Bitcoin and cryptocurrencies are intriguing because they are very different from the traditional financial systems we use today. One particular subject people have pondered is whether or not bitcoin complies with the religious law that forms a part of Islamic tradition — otherwise known as Shariah Law. This week a microfinance firm based in Indonesia, Blossom Finance, published a 22-page working paper that concludes that “bitcoin qualifies as Islamic money, except where it is banned by a local government.”
Is Bitcoin Halal or Haram?
Over the past few years since the creation of bitcoin, many people have wondered if cryptocurrencies are compatible with Shariah-compliant finance. Islamic banking has a lot more rules that apply to profit sharing, loss bearing, leasing, safekeeping, and more. For instance, Shariah Law specifically prohibits usury which is called “riba” or collecting interest paid on loans. Bitcoin and cryptocurrencies have come into question over the years concerning whether or not they comply with Islamic banking. Just recently this past December a Muslim cleric declared that owning bitcoin was compatible with Islamic finance. However other clerics have disagreed with this opinion and Egypt’s top Islamic cleric had issued a fatawa (religious edict) against bitcoin.
Blossom Publishes a 22-Page Study on Bitcoin and Islamic Finance
This week news.Bitcoin.com spoke with Matthew J. Martin, the founder of the startup Blossom Finance that uses cryptocurrency to help Muslims with Islamic financial law. Martin and Blossom’s internal Shariah advisor and Shariah compliance officer, Mufti Muhammad Abu Bakar, published a study that concludes bitcoin does qualify as Islamic money, unless a local government forbids the use of digital currencies. The research explains an in-depth analysis of the various legal opinions (fatawah) on the subject of Islamic banking and bitcoin.
Martin explains that even though cryptocurrency interest continues to grow there is a lot of confusion among Muslims who make up close to a quarter of the world’s population. Many individuals have asked Martin if bitcoin and other cryptocurrencies comply with the set of rules followed by Muslims in accordance with the guidelines of the Quran.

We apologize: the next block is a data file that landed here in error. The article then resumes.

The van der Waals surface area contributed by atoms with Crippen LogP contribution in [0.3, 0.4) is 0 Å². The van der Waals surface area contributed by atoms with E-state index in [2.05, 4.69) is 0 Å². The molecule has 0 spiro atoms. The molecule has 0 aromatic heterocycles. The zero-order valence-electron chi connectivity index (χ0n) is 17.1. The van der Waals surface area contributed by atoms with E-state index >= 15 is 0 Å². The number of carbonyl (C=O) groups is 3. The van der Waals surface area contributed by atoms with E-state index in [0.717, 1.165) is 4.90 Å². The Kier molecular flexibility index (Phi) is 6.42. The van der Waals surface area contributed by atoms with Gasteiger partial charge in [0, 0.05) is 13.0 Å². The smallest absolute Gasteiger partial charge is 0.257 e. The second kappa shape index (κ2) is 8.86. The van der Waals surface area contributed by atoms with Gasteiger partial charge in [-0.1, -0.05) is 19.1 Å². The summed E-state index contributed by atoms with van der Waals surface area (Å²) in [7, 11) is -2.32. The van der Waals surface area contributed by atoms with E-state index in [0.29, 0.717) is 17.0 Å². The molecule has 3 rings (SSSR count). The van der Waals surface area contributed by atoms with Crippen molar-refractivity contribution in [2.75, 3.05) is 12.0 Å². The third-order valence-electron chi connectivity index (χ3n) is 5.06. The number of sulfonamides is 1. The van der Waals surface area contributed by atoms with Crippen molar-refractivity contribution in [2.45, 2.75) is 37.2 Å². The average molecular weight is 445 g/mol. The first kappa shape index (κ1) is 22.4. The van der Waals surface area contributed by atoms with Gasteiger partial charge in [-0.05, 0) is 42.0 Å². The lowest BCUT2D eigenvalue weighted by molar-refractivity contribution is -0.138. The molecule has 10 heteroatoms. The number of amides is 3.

“Contrary to popular myth, Shariah law is not a single set of rules; it’s is a scholarly field subject to differing interpretations and opinions on various matters,” explains the CEO of Blossom Finance. “Several recent fatawah issued by prominent Muslim scholars offered incomplete or contradictory opinions on the topic. With all the confusion out there, we wanted to offer clear guidance supported by solid research that benefits both laypeople and practitioners of Islamic finance.”
National Law Supersedes Shariah
Martin clarifies that bitcoin qualifies as Islamic money as being a “customary money” but national law supersedes Shariah permissibility. For instance in Germany, Martin explains that bitcoin is recognized as a legal currency and therefore qualifies as Islamic money in Germany. But the Republic of Indonesia published guidelines this past January that declared all payments within Indonesia must be in Indonesian Rupiah.
“However, this clarification should not be seen as an anti-bitcoin stance — the same legal tender laws in Indonesia also forbid gold, silver, US Dollars, and Euros — It remains legal to buy and sell Bitcoin in Indonesia,” Blossom Finance details.
Bitcoin With the Shariah Principles of Money, but ICOs Are “Uncertain and Not Advised”
The founder of Blossom emphasizes that bitcoin technology is highly aligned with the Shariah goal of reducing excessive uncertainty. Moreover bitcoin’s compatibility with the Shariah prohibition against fractional reserve banking.
“Blockchains prove ownership of the asset – it proves you actually have the money you’re sending in a transaction. Conventional banking literally loans money into existence, and that is completely incompatible with the Shariah principles of money.”
Blossom’s study does research the clarity of initial coin offerings (ICOs) and if they comply with Shariah Law. At the moment Blossom Finance states “ICOs are highly uncertain, and not advised.” This is because one of the key goals of Shariah is the preservation of wealth and understanding that individuals should not invest more than they are willing to lose.
“ICOs, or initial coin offerings, often lack clarity on: a) what are investors actually buying, and b) what are the investors’ rights,” the report concludes.
Many such offerings likely fall afoul of having gharar, meaning, excessive uncertainty, and therefore do not qualify as permissible Islamic investments.
What do you think about cryptocurrencies complying with Islamic finance? Let us know your thoughts about this subject in the comments below.
Images via Shutterstock, Pixabay, Blossom Finance, and Matthew J. Martin
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